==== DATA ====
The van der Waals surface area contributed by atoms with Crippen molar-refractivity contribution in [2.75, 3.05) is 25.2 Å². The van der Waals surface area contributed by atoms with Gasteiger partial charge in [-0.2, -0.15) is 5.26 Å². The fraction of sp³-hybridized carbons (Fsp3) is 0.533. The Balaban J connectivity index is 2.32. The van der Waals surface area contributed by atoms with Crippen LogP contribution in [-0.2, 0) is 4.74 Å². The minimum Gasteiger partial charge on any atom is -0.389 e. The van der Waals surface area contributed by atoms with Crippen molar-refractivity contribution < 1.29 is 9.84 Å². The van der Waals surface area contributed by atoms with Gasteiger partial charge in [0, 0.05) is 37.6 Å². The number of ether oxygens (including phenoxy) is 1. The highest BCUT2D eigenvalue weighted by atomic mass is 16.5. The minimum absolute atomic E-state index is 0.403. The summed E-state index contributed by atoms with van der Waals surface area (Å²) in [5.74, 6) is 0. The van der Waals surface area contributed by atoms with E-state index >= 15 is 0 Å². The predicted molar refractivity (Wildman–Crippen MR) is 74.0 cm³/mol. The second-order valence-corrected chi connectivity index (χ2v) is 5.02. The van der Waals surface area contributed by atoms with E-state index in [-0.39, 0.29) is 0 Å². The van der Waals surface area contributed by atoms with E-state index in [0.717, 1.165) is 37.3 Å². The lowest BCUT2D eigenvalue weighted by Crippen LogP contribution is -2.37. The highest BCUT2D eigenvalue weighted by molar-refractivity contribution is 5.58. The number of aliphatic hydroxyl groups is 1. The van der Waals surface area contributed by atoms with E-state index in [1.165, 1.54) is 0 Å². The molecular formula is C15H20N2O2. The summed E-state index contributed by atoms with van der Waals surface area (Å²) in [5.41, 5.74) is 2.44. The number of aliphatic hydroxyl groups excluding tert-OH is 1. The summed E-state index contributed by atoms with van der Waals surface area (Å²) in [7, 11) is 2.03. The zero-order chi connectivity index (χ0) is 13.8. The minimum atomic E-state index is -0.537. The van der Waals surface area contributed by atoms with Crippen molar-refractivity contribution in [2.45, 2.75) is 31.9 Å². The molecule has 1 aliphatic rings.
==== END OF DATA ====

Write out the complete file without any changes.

The van der Waals surface area contributed by atoms with Crippen molar-refractivity contribution in [2.75, 3.05) is 25.2 Å². The van der Waals surface area contributed by atoms with Gasteiger partial charge in [-0.2, -0.15) is 5.26 Å². The fraction of sp³-hybridized carbons (Fsp3) is 0.533. The Balaban J connectivity index is 2.32. The van der Waals surface area contributed by atoms with Crippen LogP contribution in [-0.2, 0) is 4.74 Å². The minimum Gasteiger partial charge on any atom is -0.389 e. The van der Waals surface area contributed by atoms with Crippen molar-refractivity contribution < 1.29 is 9.84 Å². The van der Waals surface area contributed by atoms with Gasteiger partial charge in [0, 0.05) is 37.6 Å². The number of ether oxygens (including phenoxy) is 1. The highest BCUT2D eigenvalue weighted by atomic mass is 16.5. The minimum absolute atomic E-state index is 0.403. The summed E-state index contributed by atoms with van der Waals surface area (Å²) in [5.74, 6) is 0. The van der Waals surface area contributed by atoms with E-state index >= 15 is 0 Å². The predicted molar refractivity (Wildman–Crippen MR) is 74.0 cm³/mol. The second-order valence-corrected chi connectivity index (χ2v) is 5.02. The van der Waals surface area contributed by atoms with E-state index in [-0.39, 0.29) is 0 Å². The van der Waals surface area contributed by atoms with E-state index in [0.717, 1.165) is 37.3 Å². The lowest BCUT2D eigenvalue weighted by Crippen LogP contribution is -2.37. The highest BCUT2D eigenvalue weighted by molar-refractivity contribution is 5.58. The number of aliphatic hydroxyl groups is 1. The van der Waals surface area contributed by atoms with E-state index in [1.165, 1.54) is 0 Å². The molecular formula is C15H20N2O2. The summed E-state index contributed by atoms with van der Waals surface area (Å²) in [5.41, 5.74) is 2.44. The number of aliphatic hydroxyl groups excluding tert-OH is 1. The summed E-state index contributed by atoms with van der Waals surface area (Å²) in [7, 11) is 2.03. The zero-order chi connectivity index (χ0) is 13.8. The minimum atomic E-state index is -0.537. The van der Waals surface area contributed by atoms with Crippen molar-refractivity contribution in [2.45, 2.75) is 31.9 Å². The molecule has 1 aliphatic rings.